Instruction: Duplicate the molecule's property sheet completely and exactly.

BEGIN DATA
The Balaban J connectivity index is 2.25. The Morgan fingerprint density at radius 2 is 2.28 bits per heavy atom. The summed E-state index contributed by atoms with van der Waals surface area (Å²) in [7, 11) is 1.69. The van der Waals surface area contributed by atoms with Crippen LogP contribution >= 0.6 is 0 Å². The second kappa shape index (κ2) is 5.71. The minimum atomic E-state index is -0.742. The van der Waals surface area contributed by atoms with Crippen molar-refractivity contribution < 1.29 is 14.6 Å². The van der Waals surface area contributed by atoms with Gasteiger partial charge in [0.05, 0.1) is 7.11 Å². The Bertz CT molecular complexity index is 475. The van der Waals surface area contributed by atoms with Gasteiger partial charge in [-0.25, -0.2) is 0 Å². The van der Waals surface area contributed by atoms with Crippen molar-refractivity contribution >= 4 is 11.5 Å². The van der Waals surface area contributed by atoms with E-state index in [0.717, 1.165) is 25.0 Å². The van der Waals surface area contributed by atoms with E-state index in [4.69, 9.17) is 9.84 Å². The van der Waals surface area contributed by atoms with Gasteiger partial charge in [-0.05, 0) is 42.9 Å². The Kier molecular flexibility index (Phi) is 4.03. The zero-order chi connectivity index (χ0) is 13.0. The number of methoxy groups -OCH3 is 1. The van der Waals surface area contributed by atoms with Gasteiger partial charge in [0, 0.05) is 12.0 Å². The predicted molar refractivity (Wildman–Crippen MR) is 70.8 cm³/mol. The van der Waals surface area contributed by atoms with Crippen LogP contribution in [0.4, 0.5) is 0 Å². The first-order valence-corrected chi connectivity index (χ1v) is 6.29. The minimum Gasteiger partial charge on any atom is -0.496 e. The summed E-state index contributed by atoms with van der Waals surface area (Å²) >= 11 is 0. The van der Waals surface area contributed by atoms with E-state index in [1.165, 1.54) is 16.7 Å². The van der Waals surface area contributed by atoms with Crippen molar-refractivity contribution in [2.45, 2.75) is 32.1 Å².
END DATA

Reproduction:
The Balaban J connectivity index is 2.25. The Morgan fingerprint density at radius 2 is 2.28 bits per heavy atom. The summed E-state index contributed by atoms with van der Waals surface area (Å²) in [7, 11) is 1.69. The van der Waals surface area contributed by atoms with Crippen LogP contribution >= 0.6 is 0 Å². The second kappa shape index (κ2) is 5.71. The minimum atomic E-state index is -0.742. The van der Waals surface area contributed by atoms with Crippen molar-refractivity contribution < 1.29 is 14.6 Å². The van der Waals surface area contributed by atoms with Gasteiger partial charge in [0.05, 0.1) is 7.11 Å². The Bertz CT molecular complexity index is 475. The van der Waals surface area contributed by atoms with Gasteiger partial charge in [-0.25, -0.2) is 0 Å². The van der Waals surface area contributed by atoms with Crippen molar-refractivity contribution >= 4 is 11.5 Å². The van der Waals surface area contributed by atoms with E-state index in [0.717, 1.165) is 25.0 Å². The van der Waals surface area contributed by atoms with E-state index in [4.69, 9.17) is 9.84 Å². The van der Waals surface area contributed by atoms with Gasteiger partial charge in [-0.05, 0) is 42.9 Å². The Kier molecular flexibility index (Phi) is 4.03. The zero-order chi connectivity index (χ0) is 13.0. The number of methoxy groups -OCH3 is 1. The van der Waals surface area contributed by atoms with Gasteiger partial charge in [0, 0.05) is 12.0 Å². The predicted molar refractivity (Wildman–Crippen MR) is 70.8 cm³/mol. The van der Waals surface area contributed by atoms with Crippen LogP contribution in [0.4, 0.5) is 0 Å². The first-order valence-corrected chi connectivity index (χ1v) is 6.29. The minimum Gasteiger partial charge on any atom is -0.496 e. The summed E-state index contributed by atoms with van der Waals surface area (Å²) >= 11 is 0. The van der Waals surface area contributed by atoms with E-state index in [1.165, 1.54) is 16.7 Å². The van der Waals surface area contributed by atoms with Crippen molar-refractivity contribution in [2.45, 2.75) is 32.1 Å².